Biology » Evolution » Early Life

Formation of Earth

What alien planet is represented by this picture?

Would it surprise you to learn that the picture represents Earth? After Earth first formed about 4.6 billion years ago, it may well have looked like this. Instead of rivers of water, rivers of molten rock flowed over its surface. Life as we know it could not have survived in such a place. How did this fiery hot planet become today’s Earth, covered with water and teeming with life? The long and incredible story of Earth’s history starts with this section.

How Earth Formed: We Are Made of Stardust!

We’ll start the story of life at the very beginning, when Earth and the rest of the solar system first formed. The solar system began as a rotating cloud of stardust. “Dust, rocks, and gas” may not sound inspiring, but this cloud contained the elements which somehow combine to form every corner – living and nonliving – of Earth. Initially, the Big Bang (14 billion years ago) gave rise to the building blocks of matter  the quarks and electrons of which we are all made. Quarks aggregated producing protons and neutrons which combined into nuclei, ultimately forming the first atoms which were mainly hydrogen and helium. Stars such as red giants fused hydrogen and helium nuclei to form elements from carbon (the foundation of life) to calcium (now our bones and teeth). Supernova explosions formed and ejected heavier elements such as iron (for red blood cells). We are not just “dust.” We – and our world – are stardust!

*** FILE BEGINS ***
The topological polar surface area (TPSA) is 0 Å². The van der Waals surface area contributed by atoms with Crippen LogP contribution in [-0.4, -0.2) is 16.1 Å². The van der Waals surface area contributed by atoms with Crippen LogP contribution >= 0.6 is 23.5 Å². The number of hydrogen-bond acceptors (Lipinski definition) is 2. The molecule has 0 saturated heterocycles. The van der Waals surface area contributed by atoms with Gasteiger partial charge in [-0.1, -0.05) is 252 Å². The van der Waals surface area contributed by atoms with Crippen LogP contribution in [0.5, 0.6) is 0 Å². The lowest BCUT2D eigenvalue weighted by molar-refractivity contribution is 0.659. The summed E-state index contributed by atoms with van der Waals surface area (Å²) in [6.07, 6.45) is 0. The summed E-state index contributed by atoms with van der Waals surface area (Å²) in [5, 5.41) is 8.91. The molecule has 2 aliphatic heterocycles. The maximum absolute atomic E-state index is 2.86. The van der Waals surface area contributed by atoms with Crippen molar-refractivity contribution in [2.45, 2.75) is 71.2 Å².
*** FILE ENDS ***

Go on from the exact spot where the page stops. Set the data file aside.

How did this rotating cloud of stardust become our solar system? About 4.5 billion years ago, a nearby star exploded and sent a shock wave through the dust cloud, increasing its rate of spin. As a result, most of the mass became concentrated in the middle, forming the sun. Smaller concentrations of mass rotating around the center formed the planets, including Earth.

At first, Earth was molten and lacked an atmosphere and oceans. Gradually, the planet cooled and formed a solid crust. As the planet continued to cool, volcanoes released gases, which eventually formed an atmosphere. The early atmosphere contained ammonia, methane, water vapor, and carbon dioxide but only a trace of oxygen. As the atmosphere became denser, clouds formed and rain fell. Water from rain, and perhaps from comets and asteroids that struck Earth as well, eventually formed the oceans. The ancient atmosphere and oceans represented by the picture in the figure below would be toxic to today’s life, but they set the stage for life to begin.

View of ancient Earth

Ancient Earth. This is how ancient Earth may have looked after its atmosphere and oceans formed.


  • Earth formed about 4.5 to 4.6 billion years ago.
  • At first, Earth was molten and lacked an atmosphere and oceans.
  • Gradually, the atmosphere formed, followed by the oceans.

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